Meditation of a Modern Believer

By Christian Wiman

Farrar Straus Giroux. 182 pp. $24

The Gospel of Mark tells how a man whose son was afflicted by seizures pleaded with Jesus to heal the boy, if healing was possible. “Everything is possible for one who believes,” Jesus replied, whereupon the father cried out, “I do believe; help me overcome my unbelief!”

"My Bright Abyss: Meditation of a Modern Believer" by Christian Wiman (FSG)

That cry might serve as a one-line summary of this anguished, eloquent meditation on faith by Christian Wiman. The struggle between the urge to believe and the downward tug of doubt runs through the history of Christianity, from the disciple named Thomas — who was not convinced of the resurrection until he touched Jesus’s wounds — right on through Augustine, Pascal and Kierkegaard, and to such modern seekers as Simone Weil, Dietrich Bonhoeffer and Thomas Merton.

Wiman, an unpretentious narrator, would not rank himself among such figures, yet his dilemma is the same as theirs: how to orient one’s life and how to face death by way of beliefs that can never be proved, that seem to flout the very notion of proof. Reared among Baptists in a “flat little sandblasted town” in far West Texas, which he calls “the country of my own heart,” by his 20s he had turned away from his childhood religion and invested his seeker’s passion in literature. So far that passion has led him to publish three books of poetry (most recently “Every Riven Thing”), a volume of translations and a collection of essays and also to serve for the past decade as editor of Poetry magazine.

He weaves poetry through the pages of “My Bright Abyss,” quoting from the work of other writers as well as from his own, demonstrating in the process “why poetry is so powerful, and so integral to any unified spiritual life.” It is spiritual rather than literary power that concerns him here. His “turn toward God” began when he was 37 , precipitated by his falling in love with the woman he would marry; the turn became more urgent two years later when he received a diagnosis of an aggressive and usually lethal form of cancer.

This book emerged in “little prose fragments” during the seven years after that diagnosis, a period of repeated hospitalizations, painful treatments and nearly constant dread. By contrast with many cancer narratives, this one does not dwell on the dramas of therapy, the ups and downs of hope; rather, it uses grave illness to focus on the question that lurks beneath much, if not all, religion: “What do you do, what do you say, what in the world are you going to believe in when you are dying?”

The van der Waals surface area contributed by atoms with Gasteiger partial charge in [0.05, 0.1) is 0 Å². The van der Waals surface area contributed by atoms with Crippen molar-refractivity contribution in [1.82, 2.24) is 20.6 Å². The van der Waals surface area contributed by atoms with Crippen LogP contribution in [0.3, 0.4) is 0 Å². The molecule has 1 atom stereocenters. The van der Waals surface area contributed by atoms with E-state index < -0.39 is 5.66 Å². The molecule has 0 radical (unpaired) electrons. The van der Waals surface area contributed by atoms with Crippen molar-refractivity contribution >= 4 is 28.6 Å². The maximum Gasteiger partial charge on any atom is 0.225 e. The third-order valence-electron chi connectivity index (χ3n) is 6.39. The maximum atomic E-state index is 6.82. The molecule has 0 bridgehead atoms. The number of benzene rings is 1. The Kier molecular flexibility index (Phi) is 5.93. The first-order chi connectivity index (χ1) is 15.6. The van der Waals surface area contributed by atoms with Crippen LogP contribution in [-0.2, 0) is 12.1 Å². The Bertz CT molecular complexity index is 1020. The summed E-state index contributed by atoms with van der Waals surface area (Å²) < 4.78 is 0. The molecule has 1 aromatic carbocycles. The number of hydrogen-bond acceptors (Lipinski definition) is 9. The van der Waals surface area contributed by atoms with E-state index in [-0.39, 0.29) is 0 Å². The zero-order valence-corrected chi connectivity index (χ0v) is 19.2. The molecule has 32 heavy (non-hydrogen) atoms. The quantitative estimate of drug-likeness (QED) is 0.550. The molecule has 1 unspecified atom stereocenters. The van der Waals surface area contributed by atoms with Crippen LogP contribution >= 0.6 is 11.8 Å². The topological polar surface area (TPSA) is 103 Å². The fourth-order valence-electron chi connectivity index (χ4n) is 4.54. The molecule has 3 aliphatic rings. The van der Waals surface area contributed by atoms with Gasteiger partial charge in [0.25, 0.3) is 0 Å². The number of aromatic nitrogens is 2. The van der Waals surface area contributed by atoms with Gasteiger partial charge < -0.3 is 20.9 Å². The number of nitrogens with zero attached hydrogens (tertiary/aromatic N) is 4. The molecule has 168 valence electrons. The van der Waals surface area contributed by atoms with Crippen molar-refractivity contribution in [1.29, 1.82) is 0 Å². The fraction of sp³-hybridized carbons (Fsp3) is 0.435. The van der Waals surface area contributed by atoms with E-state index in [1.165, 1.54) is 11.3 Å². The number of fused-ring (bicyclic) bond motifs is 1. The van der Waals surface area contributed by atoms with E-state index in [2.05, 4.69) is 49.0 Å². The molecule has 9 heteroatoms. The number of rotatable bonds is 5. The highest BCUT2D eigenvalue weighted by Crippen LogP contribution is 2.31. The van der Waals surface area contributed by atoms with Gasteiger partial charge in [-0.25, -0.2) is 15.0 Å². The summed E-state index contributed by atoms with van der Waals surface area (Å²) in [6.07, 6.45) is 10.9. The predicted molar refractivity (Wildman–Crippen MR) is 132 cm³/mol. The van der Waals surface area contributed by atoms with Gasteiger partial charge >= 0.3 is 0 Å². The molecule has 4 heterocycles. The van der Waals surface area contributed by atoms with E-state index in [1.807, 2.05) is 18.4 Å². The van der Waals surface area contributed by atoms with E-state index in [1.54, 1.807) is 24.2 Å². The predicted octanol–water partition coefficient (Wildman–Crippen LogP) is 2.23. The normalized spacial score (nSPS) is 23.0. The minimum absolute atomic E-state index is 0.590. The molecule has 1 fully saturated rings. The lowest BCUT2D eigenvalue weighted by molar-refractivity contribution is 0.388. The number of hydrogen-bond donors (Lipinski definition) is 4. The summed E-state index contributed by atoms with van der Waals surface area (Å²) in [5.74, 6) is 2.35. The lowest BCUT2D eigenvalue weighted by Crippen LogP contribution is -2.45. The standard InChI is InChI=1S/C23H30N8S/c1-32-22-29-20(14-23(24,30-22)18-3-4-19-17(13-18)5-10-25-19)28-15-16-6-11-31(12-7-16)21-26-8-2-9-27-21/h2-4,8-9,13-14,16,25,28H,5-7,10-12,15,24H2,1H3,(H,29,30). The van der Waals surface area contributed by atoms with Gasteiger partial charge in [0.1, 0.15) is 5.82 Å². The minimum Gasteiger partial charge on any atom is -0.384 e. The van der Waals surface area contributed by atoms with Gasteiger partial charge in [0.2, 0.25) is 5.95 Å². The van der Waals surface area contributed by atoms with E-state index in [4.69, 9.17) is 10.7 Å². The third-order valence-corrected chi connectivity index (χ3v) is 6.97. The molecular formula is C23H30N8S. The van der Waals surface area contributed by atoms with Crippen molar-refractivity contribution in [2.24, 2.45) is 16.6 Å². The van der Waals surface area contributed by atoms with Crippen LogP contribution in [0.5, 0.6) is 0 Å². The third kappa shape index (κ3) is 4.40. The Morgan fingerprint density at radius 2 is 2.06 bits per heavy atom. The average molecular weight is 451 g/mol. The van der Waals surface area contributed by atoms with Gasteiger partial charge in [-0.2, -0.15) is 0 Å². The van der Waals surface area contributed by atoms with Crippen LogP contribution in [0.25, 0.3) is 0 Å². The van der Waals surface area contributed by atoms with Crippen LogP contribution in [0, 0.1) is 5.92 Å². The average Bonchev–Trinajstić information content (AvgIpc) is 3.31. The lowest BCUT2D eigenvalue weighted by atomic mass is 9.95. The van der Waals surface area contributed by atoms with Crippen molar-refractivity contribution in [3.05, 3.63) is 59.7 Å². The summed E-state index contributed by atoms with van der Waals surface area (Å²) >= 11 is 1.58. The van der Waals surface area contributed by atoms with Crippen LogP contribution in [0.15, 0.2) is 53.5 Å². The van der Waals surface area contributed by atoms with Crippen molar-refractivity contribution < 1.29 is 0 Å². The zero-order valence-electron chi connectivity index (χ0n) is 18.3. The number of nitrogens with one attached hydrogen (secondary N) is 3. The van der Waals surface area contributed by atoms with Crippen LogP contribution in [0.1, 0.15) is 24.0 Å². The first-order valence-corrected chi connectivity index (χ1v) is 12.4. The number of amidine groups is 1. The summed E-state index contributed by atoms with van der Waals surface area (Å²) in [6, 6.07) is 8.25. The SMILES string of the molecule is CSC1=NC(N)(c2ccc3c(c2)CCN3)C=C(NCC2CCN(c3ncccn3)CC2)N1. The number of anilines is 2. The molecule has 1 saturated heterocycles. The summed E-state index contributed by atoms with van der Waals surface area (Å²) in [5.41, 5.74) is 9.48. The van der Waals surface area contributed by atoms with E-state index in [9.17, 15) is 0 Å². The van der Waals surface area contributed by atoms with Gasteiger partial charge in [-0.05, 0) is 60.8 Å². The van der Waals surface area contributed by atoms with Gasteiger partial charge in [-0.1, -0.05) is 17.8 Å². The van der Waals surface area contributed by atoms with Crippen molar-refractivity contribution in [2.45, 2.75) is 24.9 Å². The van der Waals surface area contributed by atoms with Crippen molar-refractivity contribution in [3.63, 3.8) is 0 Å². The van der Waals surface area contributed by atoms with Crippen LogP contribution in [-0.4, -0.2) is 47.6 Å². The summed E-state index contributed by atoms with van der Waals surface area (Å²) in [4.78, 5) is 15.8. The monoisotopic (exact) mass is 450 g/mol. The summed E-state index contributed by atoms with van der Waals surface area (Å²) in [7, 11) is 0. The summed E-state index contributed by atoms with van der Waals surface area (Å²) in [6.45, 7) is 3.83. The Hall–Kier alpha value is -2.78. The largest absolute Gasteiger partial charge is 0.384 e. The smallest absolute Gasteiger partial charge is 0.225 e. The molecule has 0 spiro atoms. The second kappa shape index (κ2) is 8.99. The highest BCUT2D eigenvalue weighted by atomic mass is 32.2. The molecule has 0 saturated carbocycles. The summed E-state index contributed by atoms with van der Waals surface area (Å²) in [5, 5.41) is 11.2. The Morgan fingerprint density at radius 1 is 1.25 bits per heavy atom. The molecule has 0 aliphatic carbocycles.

What Wiman chooses to believe is that “we have souls and that they survive our deaths, in some sense that we are entirely incapable of imagining.” He knows how easy it is to dismiss such faith as wishful thinking. In fact, throughout the book he questions his every statement or speculation about ultimate things, especially those that comfort him in the extremity of pain and fear brought on by cancer. He anticipates the objections of skeptical readers, for he has had to wrestle with those objections himself: “Live long enough in secular culture, long enough to forget that it is secular culture, and at some point religious belief becomes preposterous to you. Atavistic. Laughable.”

Still participating in that secular culture, as writer and editor and man of the world, Wiman recognizes how suspect the language of faith can seem to readers accustomed to the rigors of science. Like religion, science maintains that invisible forces and unifying patterns shape the cosmos; but unlike religion, it denies that those forces and patterns bear any regard for us, respond to our prayers or promise everlasting life. The scientific story of the universe offers wonder and beauty galore, but we must look elsewhere for consolation.

And it is clear from “My Bright Abyss” that what Wiman longs for is consolation. Who doesn’t, even in the salad days of youth, even in the prime of health? Even if we can ignore our mortality for a time, we cannot escape suffering or the spectacle of other persons and other creatures suffering. Here we come to the second core belief arising from Wiman’s turn toward God, the one that prompts him to define himself as a Christian, for he reads the story of Jesus, especially his passion on the cross, as evidence “that God is with us, not beyond us, in suffering” and “that the absolutely solitary and singular nature of extreme human pain is an illusion.”

Again, he anticipates objections from readers by voicing his own reservations about contemporary Christianity, especially the claims of exclusive access to truth, the swaggering assertions about God, and the mawkish visions of rapture and resurrection arising from certain evangelical circles. He disavows any wish to proselytize, caught as he is between his own belief and unbelief.

We learn late in the book that his marriage brought twin daughters, among other gifts, and that a bone marrow transplant brought remission from cancer. Any such remission is temporary, of course, if not from cancer then from death by other means, and temporary not only for this dauntless writer but for all of us.

Sanders is the author, most recently, of “Earth Works: New & Selected Essays” and “A Conservationist Manifesto.”